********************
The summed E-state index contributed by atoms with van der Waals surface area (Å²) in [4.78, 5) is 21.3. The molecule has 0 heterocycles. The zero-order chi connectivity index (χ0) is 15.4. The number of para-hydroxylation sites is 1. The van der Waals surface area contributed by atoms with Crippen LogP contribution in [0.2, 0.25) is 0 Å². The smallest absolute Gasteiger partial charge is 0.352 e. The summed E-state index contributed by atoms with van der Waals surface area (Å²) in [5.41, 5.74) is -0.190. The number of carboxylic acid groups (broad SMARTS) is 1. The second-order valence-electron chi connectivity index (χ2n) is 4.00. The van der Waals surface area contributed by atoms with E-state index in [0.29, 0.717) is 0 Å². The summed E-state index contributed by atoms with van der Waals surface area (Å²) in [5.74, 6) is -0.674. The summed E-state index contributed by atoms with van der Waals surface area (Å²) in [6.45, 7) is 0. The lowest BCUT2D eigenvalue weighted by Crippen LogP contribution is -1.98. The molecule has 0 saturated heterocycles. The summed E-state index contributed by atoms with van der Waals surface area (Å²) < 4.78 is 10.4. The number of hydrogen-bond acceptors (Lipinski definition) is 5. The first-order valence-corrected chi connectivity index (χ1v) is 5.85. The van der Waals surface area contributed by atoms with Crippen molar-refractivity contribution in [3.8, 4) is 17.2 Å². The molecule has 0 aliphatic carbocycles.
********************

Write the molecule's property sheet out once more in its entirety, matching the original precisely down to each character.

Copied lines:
The summed E-state index contributed by atoms with van der Waals surface area (Å²) in [4.78, 5) is 21.3. The molecule has 0 heterocycles. The zero-order chi connectivity index (χ0) is 15.4. The number of para-hydroxylation sites is 1. The van der Waals surface area contributed by atoms with Crippen LogP contribution in [0.2, 0.25) is 0 Å². The smallest absolute Gasteiger partial charge is 0.352 e. The summed E-state index contributed by atoms with van der Waals surface area (Å²) in [5.41, 5.74) is -0.190. The number of carboxylic acid groups (broad SMARTS) is 1. The second-order valence-electron chi connectivity index (χ2n) is 4.00. The van der Waals surface area contributed by atoms with E-state index in [0.29, 0.717) is 0 Å². The summed E-state index contributed by atoms with van der Waals surface area (Å²) in [5.74, 6) is -0.674. The summed E-state index contributed by atoms with van der Waals surface area (Å²) in [6.45, 7) is 0. The lowest BCUT2D eigenvalue weighted by Crippen LogP contribution is -1.98. The molecule has 0 saturated heterocycles. The summed E-state index contributed by atoms with van der Waals surface area (Å²) < 4.78 is 10.4. The number of hydrogen-bond acceptors (Lipinski definition) is 5. The first-order valence-corrected chi connectivity index (χ1v) is 5.85. The van der Waals surface area contributed by atoms with Crippen molar-refractivity contribution in [3.8, 4) is 17.2 Å². The molecule has 0 aliphatic carbocycles.